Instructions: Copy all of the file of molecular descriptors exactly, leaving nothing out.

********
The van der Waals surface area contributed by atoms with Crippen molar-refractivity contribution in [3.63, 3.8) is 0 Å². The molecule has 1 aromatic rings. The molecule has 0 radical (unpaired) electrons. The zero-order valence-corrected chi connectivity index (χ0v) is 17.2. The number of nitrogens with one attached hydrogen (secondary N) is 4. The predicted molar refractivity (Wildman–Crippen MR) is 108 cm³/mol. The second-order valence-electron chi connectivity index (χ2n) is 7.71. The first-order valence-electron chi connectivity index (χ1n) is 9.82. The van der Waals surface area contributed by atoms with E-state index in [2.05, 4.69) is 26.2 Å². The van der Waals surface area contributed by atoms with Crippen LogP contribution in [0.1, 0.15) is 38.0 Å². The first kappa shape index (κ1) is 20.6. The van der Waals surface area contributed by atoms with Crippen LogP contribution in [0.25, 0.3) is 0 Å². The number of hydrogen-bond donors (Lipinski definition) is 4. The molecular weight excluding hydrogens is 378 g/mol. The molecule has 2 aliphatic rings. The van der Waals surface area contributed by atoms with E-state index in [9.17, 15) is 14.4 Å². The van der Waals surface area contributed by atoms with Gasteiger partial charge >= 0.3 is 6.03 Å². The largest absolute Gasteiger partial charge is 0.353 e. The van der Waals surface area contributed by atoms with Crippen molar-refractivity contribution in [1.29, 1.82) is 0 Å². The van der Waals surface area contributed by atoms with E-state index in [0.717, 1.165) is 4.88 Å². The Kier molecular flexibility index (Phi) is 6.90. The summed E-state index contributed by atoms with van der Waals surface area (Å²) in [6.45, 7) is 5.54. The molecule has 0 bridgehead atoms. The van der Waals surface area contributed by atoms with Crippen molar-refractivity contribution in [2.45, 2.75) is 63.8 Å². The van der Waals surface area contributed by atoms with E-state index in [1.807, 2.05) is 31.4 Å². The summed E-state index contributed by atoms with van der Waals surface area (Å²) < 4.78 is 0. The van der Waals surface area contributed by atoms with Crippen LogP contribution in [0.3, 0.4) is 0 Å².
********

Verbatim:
The van der Waals surface area contributed by atoms with Crippen molar-refractivity contribution in [3.63, 3.8) is 0 Å². The molecule has 1 aromatic rings. The molecule has 0 radical (unpaired) electrons. The zero-order valence-corrected chi connectivity index (χ0v) is 17.2. The number of nitrogens with one attached hydrogen (secondary N) is 4. The predicted molar refractivity (Wildman–Crippen MR) is 108 cm³/mol. The second-order valence-electron chi connectivity index (χ2n) is 7.71. The first-order valence-electron chi connectivity index (χ1n) is 9.82. The van der Waals surface area contributed by atoms with E-state index in [2.05, 4.69) is 26.2 Å². The van der Waals surface area contributed by atoms with Crippen LogP contribution in [0.1, 0.15) is 38.0 Å². The first kappa shape index (κ1) is 20.6. The van der Waals surface area contributed by atoms with Crippen LogP contribution in [0.25, 0.3) is 0 Å². The number of hydrogen-bond donors (Lipinski definition) is 4. The molecular weight excluding hydrogens is 378 g/mol. The molecule has 2 aliphatic rings. The van der Waals surface area contributed by atoms with E-state index in [9.17, 15) is 14.4 Å². The van der Waals surface area contributed by atoms with Gasteiger partial charge >= 0.3 is 6.03 Å². The largest absolute Gasteiger partial charge is 0.353 e. The van der Waals surface area contributed by atoms with Crippen molar-refractivity contribution in [1.29, 1.82) is 0 Å². The van der Waals surface area contributed by atoms with E-state index in [0.717, 1.165) is 4.88 Å². The Kier molecular flexibility index (Phi) is 6.90. The summed E-state index contributed by atoms with van der Waals surface area (Å²) in [6.45, 7) is 5.54. The molecule has 0 bridgehead atoms. The van der Waals surface area contributed by atoms with Crippen molar-refractivity contribution in [2.45, 2.75) is 63.8 Å². The van der Waals surface area contributed by atoms with E-state index in [1.807, 2.05) is 31.4 Å². The summed E-state index contributed by atoms with van der Waals surface area (Å²) < 4.78 is 0. The van der Waals surface area contributed by atoms with Crippen LogP contribution in [0.3, 0.4) is 0 Å².